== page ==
Sarah Horner, St. Paul Pioneer Press, Published April 14 2013
In drug death, supplier lives with remorse
It’s not where LaMere pictured he’d be while growing up with his parents and younger sister in Blaine, where he played football and wrestled as a middle-school student.
It still didn’t seem likely even when he started partying as a sophomore at Blaine High School. Drawn to what he calls “rave drugs,” LaMere experimented with Ecstasy, psychedelic mushrooms, acid and other hallucinogens that could take him on a trip.
At 18, he was admitted to treatment for the first time. He went again at 19. He was arrested for possession of drug paraphernalia in September 2008 and then drug possession a couple of months later.
His relationships with family frayed. He never graduated from Blaine, getting his GED instead. He spent his days looking for the next party.
“I was stuck in the sludge, you know,” LaMere said in a recent interview. “I’d constantly get sober and then I would fall back in again. ... It was like an ever-losing battle.”
Even then, LaMere said, he didn’t see prison in his future – dying seemed more likely. But it ended up being a best friend, 19-year-old Trevor Robinson, who died.
Now an inmate at the Minnesota Correctional Facility in Lino Lakes, LaMere is finally sober. At 23 years old, he is two years into the nearly 10-year prison sentence he received for his role in Robinson’s death.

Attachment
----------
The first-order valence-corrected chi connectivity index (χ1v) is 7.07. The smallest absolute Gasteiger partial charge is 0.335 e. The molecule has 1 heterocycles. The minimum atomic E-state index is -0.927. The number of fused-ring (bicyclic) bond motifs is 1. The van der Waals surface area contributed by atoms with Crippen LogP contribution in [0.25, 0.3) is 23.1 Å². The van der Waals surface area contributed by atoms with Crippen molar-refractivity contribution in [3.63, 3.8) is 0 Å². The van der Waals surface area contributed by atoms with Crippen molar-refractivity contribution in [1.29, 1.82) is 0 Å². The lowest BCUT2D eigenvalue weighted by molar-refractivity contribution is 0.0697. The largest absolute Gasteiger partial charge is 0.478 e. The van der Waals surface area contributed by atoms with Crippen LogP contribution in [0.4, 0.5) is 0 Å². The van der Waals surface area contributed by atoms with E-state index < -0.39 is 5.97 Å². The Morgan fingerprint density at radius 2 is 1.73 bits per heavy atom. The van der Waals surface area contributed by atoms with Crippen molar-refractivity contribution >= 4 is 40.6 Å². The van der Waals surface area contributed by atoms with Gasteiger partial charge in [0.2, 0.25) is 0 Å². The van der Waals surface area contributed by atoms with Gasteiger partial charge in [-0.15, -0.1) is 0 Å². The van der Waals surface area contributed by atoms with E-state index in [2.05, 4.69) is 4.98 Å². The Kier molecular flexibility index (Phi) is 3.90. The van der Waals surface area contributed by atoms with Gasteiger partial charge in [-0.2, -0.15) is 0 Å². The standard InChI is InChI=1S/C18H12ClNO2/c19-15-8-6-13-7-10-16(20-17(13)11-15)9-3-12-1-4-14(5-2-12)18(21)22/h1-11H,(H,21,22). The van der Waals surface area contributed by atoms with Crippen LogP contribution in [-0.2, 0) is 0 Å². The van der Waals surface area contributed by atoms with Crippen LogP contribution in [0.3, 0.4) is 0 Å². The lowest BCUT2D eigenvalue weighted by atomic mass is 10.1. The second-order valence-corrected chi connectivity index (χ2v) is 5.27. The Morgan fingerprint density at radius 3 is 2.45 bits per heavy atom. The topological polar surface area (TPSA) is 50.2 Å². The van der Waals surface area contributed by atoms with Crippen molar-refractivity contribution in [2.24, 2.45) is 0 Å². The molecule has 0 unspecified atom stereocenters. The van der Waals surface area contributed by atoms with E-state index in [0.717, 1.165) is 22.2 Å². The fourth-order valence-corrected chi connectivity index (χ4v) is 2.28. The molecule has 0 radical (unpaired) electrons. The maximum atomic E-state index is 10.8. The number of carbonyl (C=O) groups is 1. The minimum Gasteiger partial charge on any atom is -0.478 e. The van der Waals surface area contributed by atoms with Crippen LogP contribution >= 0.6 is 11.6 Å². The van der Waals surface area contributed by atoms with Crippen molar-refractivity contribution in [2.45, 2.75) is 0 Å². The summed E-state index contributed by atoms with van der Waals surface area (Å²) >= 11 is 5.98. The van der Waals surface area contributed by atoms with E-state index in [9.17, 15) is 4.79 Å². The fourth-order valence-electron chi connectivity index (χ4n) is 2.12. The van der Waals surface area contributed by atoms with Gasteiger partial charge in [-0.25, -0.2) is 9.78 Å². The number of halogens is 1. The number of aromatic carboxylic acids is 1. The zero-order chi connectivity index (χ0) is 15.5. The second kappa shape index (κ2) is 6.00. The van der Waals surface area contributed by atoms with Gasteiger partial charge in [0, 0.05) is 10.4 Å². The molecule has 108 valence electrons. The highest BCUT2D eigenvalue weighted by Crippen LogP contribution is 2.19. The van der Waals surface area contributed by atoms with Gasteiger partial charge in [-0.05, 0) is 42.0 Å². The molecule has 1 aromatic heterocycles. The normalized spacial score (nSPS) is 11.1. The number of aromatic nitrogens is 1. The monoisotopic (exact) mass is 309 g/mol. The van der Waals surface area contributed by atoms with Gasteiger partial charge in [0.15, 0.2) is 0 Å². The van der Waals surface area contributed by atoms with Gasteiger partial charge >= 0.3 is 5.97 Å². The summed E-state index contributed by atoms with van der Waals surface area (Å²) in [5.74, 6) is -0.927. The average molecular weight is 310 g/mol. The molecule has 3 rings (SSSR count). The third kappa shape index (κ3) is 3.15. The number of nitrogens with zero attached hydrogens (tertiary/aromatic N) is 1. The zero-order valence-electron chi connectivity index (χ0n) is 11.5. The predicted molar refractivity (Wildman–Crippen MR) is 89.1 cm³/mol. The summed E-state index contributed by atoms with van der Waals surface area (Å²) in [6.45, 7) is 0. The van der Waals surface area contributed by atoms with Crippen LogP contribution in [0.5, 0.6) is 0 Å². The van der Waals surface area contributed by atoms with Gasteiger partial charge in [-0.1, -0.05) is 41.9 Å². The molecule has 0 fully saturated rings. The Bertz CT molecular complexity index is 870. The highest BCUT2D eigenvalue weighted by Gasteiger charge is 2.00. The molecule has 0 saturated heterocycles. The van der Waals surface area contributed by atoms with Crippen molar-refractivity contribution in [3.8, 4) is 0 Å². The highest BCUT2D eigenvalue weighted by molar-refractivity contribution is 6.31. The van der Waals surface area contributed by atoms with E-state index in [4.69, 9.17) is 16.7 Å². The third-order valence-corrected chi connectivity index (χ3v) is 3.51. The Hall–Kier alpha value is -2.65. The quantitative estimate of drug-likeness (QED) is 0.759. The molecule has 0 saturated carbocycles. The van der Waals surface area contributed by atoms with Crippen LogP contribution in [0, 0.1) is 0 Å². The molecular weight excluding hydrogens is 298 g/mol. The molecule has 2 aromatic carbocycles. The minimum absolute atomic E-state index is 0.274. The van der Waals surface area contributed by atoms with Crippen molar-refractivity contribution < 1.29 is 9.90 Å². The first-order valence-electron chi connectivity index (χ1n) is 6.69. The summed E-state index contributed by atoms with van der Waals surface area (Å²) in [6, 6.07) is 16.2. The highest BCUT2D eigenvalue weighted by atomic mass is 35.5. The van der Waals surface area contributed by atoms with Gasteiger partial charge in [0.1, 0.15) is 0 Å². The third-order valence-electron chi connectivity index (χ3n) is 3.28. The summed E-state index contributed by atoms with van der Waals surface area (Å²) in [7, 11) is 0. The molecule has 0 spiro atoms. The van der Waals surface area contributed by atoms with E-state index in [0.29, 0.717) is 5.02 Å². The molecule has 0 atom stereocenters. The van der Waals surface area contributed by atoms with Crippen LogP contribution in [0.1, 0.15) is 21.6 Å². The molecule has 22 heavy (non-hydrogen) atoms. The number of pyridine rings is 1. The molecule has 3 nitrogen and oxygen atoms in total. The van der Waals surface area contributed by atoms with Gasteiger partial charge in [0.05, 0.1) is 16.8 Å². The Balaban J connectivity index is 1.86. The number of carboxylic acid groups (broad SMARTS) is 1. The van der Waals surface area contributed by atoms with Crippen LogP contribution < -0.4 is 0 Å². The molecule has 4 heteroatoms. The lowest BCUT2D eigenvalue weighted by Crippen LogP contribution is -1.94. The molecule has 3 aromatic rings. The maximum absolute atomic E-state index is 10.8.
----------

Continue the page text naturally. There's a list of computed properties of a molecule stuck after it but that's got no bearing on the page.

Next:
Looking for another trip, LaMere bought a bottle of the synthetic hallucinogen 2C-E on the Internet and brought it to a small house party in Blaine on March 11, 2011. Robinson and 10 other teens and young adults, including LaMere, took it. Most of them snorted lines of the white powder.
Chaos ensued. People described Robinson as flailing his arms one minute and curling into the fetal position the next. At some point, he started seizing; then he went limp.
Robinson was pronounced dead at Unity Hospital in Coon Rapids the next day.
Everyone who took the drug that night was hospitalized, though no one else died.
“I think it opened people’s eyes to how dangerous these substances are,” said Lt. Paul Sommer, Anoka County sheriff’s spokesman. “A lot of people, especially teens at that time, were of the opinion synthetics might be somehow safer ... when in fact they are just as dangerous as other drugs, if not more so.”
Police found LaMere overdosing in a snowbank outside the house that night. The bottle of 2C-E was in his pocket. Days later, he was charged with third-degree unintentional murder.
Just over two years since Robinson’s death, LaMere agreed to speak publicly from prison for the first time about his experience.
Finally off drugs and immersed in the structured routine of prison life, LaMere has lost 60 pounds, spends 30 hours a week teaching basic literacy to adults and talks of studying college Spanish when he gets out. His head, he says, is clearer than it’s been in years.